Social Intelligence: Surfing for a soulmate

Contributed by Amanda Anastasio, MSW, LCSW

I’m noticing a growing trend in reports of a certain type of relationship. Students report being in a relationship with someone they’ve never met in person, made possible through the amazing advances in Internet technology. How might this work, you ask?

These couples watch YouTube together, play computer games, talk through Skype, listen to music together, send photos, talk through gchat or a similar chat site, and the list can go on. There’s so much you can do with someone online! The bond that forms can feel very real, even if you never go out to dinner together, hold hands in the movie theater, or share a real kiss.

Surfing for a soulmateWhile keeping an open mind about all kinds of relationships, it’s also imperative to recognize the differences between a quality, respectful, mutual relationship and one that is not, no matter what the medium is. And for the record, dating through an online site, such as match.com or okcupid.com, and then eventually meeting up, is completely different from “dating” exclusively through the Internet, which is what I’m addressing here.

The problem that I hear as a counselor is that one person starts to fade away, which is quite easy to do in cyberspace, leaving the other person confused and frustrated. It seems like the two people had much different perceptions about what was happening in this daily or nightly communication. They never spoke about their perceptions because the contact is brief and often filled with fun, new, and exciting romantic exchanges.

For example, while one person believes it’s a relationship, the other one is thinking it’s an entertaining distraction while on the computer or a new type of thing they’ve never tried. One person may think there’s no future because of the distance or the nature of how it started, and the other person may be basking in the online relationship destiny that came true.

Limited face time makes it hard to reach the higher levels of intimacy that other couples enjoy and that’s necessary for long-term health in a relationship. It can be fun to chat with someone, to share music, ideas, and be creative, but sharing your heart and soul with a person you’ve never met is risky business.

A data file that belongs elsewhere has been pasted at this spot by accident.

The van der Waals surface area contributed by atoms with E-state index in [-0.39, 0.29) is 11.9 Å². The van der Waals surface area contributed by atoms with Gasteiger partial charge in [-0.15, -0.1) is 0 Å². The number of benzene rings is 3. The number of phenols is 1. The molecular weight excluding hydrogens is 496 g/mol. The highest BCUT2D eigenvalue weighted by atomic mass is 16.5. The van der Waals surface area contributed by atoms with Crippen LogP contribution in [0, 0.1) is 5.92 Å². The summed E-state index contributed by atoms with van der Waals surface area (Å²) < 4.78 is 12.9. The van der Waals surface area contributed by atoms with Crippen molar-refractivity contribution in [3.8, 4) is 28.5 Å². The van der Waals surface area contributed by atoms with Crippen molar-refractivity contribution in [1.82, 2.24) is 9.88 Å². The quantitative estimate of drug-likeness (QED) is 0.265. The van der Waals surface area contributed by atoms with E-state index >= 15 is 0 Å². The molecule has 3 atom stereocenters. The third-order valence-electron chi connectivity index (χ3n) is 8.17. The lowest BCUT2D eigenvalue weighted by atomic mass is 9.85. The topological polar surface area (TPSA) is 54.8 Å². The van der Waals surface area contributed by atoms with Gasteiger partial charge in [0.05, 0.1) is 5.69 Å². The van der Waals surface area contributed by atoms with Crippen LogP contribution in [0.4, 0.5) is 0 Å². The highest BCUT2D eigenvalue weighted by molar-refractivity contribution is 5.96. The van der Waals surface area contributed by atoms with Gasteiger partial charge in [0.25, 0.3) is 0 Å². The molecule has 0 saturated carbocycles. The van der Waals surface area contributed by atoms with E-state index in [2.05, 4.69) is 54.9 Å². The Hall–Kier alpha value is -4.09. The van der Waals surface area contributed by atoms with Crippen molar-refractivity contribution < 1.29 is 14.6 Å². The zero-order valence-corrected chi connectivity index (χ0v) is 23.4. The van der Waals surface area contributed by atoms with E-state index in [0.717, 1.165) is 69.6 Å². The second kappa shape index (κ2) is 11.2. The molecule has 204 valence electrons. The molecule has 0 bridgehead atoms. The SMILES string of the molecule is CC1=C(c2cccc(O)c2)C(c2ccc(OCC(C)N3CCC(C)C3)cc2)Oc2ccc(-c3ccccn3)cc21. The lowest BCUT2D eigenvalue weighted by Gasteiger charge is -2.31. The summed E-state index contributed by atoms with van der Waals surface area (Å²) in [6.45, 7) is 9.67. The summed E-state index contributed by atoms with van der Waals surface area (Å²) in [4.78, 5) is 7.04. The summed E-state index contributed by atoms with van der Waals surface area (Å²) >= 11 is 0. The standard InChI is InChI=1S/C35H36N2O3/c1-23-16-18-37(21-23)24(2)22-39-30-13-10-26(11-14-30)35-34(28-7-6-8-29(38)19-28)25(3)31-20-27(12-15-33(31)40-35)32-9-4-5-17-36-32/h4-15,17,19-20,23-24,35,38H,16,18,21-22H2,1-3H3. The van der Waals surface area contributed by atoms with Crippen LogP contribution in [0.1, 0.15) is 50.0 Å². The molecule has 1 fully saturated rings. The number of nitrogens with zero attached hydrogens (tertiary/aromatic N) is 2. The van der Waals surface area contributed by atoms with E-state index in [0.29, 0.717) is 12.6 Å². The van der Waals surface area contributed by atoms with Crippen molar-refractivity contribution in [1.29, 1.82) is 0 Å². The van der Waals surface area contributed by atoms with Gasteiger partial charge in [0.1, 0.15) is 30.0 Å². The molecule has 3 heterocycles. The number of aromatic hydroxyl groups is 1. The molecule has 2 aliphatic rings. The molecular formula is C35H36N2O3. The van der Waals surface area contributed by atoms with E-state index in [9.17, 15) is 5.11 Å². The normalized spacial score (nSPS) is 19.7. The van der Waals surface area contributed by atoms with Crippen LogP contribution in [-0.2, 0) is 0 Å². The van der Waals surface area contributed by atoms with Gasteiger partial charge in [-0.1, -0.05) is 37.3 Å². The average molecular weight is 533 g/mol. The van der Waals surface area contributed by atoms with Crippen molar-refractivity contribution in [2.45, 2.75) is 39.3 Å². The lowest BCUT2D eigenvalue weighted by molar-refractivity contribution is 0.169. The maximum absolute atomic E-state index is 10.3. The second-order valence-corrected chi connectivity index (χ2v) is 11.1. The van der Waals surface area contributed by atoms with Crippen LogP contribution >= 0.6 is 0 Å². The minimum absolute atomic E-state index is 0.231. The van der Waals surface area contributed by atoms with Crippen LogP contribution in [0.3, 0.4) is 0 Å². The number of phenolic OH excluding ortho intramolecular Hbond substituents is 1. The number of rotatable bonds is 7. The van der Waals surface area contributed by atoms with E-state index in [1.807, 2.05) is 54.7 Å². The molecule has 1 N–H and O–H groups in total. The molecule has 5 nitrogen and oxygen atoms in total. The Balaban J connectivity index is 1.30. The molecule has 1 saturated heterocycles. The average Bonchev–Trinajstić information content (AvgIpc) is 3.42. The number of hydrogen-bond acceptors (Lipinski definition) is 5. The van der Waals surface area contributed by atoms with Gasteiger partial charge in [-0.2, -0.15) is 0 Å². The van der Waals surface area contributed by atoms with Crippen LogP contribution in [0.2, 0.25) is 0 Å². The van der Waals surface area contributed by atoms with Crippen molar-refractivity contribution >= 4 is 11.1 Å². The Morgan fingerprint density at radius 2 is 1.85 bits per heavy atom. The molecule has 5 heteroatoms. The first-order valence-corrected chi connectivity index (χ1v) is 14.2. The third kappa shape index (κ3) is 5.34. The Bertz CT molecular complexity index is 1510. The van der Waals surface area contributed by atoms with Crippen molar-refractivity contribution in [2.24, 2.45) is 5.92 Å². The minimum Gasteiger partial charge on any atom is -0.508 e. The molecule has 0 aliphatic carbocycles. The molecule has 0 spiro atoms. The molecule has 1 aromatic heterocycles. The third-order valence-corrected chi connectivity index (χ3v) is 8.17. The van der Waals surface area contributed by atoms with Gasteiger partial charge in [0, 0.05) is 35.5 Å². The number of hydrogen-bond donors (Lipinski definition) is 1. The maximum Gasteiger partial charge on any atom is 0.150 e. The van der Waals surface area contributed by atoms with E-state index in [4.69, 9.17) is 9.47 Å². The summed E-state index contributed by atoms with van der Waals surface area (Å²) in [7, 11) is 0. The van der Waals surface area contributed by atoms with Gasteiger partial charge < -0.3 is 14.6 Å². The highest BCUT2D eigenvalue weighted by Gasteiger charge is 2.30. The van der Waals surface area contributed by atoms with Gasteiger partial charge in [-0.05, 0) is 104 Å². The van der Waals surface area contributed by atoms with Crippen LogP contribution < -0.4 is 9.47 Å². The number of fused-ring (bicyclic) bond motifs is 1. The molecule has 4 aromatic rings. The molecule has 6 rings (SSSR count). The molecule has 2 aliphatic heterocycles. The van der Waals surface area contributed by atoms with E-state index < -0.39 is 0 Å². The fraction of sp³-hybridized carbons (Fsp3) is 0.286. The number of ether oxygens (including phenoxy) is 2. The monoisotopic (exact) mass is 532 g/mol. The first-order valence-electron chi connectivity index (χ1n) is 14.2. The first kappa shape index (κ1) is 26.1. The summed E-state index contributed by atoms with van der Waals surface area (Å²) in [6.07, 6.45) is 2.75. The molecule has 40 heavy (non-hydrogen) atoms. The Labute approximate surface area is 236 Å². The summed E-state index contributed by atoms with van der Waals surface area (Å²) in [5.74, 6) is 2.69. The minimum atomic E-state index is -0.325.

When the person fades away, there’s no explanation, no closure, and it can be hurtful and confusing. You may think you knew all there is to know about that person you spoke to for weeks or months every night, but without the real-life contact, what you know barely scratches the surface of the other person’s life.

I’m not implying that people are lying to each other online ‒ actually, research shows that people are more likely to lie over the phone than in email or text messages. But it’s not about who is lying, it’s simply this: there cannot be intimate knowledge and mutual love in a relationship in which the two people have never met. What it sounds like to me is that a strictly online relationship can turn to confusion, hurt, and even stalking.

The bottom line

Don’t put your life or feelings on the line or even on hold for someone in cyberspace. Think of an “I love you” that only occurred through cyberspace or social media as having ¼ of the value of an in-person “I love you.” My rule of thumb is to take love on the Internet like I take my daily coffee: very light. With sugar on Fridays only! OK, enough about me …

A little lightening up can help you keep your valuable heart safe and ready for that real, respectful, mutual love that may be coming your way!

In the meantime, keep your sights on being the kind of person you would want to date – interesting, funny, enthusiastic about life ‒ whatever floats your boat. Keep online relationships light, and save the heavy stuff for someone whose hand you can hold.

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